The serial entrepreneur behind De Jour Sanitary Products, Katrina Allen, is working on a new product and believes she has to do so, as constant re-invention is critical for business.
De Jour Sanitary Products' Katrina Allen is working on a new product and believes she has to do so, as constant re-invention is critical for business.
Allen's story starts more than a decade ago when she noticed that most female sanitary products were unattractively packaged; Allen's response was a range of products "in discreet zip lock bags".
That idea has sustained the brand for several years, but of late Allen has been itchy.
"When we started there were five brands in the market, now there are 11. And the pie did not get any bigger and it's not like the product becomes more trendy. We purchase it because we have to."
Allen has kept the brand fresh with new designs that cater to new trends – she says there's now a generation of women who are happy with colourful packaging instead of discrete packs – but says the best thing she can do for her business is to reinvent it thoroughly.
"You have to be a brand or make something unique," she says. "And I'm not a manufacturer."
Enter "Budons" a new concept she has invented for school stationery. Budons are pencil cases and other stationery items that can be accessorised with small plastic buttons. The idea is that kids will want to constantly add new budons to their stationery.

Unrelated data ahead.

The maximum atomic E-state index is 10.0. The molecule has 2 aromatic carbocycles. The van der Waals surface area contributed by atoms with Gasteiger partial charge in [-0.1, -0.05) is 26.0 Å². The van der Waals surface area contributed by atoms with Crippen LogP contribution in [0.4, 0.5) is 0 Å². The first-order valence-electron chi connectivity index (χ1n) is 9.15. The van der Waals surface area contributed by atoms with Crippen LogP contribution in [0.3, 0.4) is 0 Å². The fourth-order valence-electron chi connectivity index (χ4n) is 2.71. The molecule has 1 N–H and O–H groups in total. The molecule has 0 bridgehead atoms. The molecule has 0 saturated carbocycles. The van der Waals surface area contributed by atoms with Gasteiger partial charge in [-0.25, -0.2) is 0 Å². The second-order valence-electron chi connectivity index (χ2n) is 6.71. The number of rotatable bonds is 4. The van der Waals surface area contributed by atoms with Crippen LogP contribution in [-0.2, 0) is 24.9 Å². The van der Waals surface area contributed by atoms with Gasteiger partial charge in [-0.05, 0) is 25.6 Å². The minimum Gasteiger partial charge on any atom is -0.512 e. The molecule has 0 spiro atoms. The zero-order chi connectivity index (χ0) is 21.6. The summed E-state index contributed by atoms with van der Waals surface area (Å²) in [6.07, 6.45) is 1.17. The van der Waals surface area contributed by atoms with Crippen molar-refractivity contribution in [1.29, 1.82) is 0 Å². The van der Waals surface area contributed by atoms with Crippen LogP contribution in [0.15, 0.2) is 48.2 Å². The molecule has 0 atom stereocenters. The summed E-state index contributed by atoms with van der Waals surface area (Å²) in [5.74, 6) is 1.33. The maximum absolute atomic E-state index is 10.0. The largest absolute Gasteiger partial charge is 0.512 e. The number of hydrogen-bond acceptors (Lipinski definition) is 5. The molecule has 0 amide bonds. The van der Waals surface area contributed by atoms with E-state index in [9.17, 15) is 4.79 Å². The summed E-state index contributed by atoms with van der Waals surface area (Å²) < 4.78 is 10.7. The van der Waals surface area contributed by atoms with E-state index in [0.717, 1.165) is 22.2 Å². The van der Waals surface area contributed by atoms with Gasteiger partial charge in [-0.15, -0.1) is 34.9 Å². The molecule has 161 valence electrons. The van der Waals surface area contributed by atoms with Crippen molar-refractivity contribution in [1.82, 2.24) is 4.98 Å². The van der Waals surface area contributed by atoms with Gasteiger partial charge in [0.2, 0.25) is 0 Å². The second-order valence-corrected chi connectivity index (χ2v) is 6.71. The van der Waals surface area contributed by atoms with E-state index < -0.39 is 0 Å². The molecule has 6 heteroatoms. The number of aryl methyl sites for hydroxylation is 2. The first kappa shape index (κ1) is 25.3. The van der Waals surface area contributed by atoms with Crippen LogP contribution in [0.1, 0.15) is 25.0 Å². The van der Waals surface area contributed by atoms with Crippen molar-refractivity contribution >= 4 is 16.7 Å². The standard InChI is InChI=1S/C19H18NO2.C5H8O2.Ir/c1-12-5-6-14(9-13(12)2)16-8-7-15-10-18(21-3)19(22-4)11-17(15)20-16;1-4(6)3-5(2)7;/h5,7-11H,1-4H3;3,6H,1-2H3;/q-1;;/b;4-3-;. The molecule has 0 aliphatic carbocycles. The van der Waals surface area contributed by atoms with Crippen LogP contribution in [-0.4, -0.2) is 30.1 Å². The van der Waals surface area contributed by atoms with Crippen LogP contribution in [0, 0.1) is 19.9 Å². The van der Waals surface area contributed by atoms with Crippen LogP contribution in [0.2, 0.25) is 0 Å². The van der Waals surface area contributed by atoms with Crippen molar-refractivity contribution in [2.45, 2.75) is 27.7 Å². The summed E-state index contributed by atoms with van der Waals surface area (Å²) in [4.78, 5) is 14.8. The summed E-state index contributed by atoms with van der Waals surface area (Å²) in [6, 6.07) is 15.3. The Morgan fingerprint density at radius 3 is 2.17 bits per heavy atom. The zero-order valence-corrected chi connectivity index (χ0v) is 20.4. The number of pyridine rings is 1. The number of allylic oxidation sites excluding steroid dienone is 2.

Smiggle liked the concept enough to take the range and UK newsagent group WH Smith will use it as a prime product in its 2011 back to school range.
"I look at everything as repackaging and ask how can I make it more beautiful," Allen says. "I do a lot of time on sites like Coolhunter and Springwise, and feel they are a source of great ideas. I wonder how I can apply it to something else."
Even though Budons are about to make a splash, Allen is already thinking about another re-invention – this time for toilet paper.
"I'm thinking of 'Country-Roading' toilet paper," she says. "The idea I have is beautiful but I can't find anyone to make it."
Taking digitisation out of the ‘too hard’ basket for SMEs
By Jason Brouwers
The insanity of consumer expectations
By Jason Dooris
Forget how big you are: always have a start-up mentality
By Simon Larcey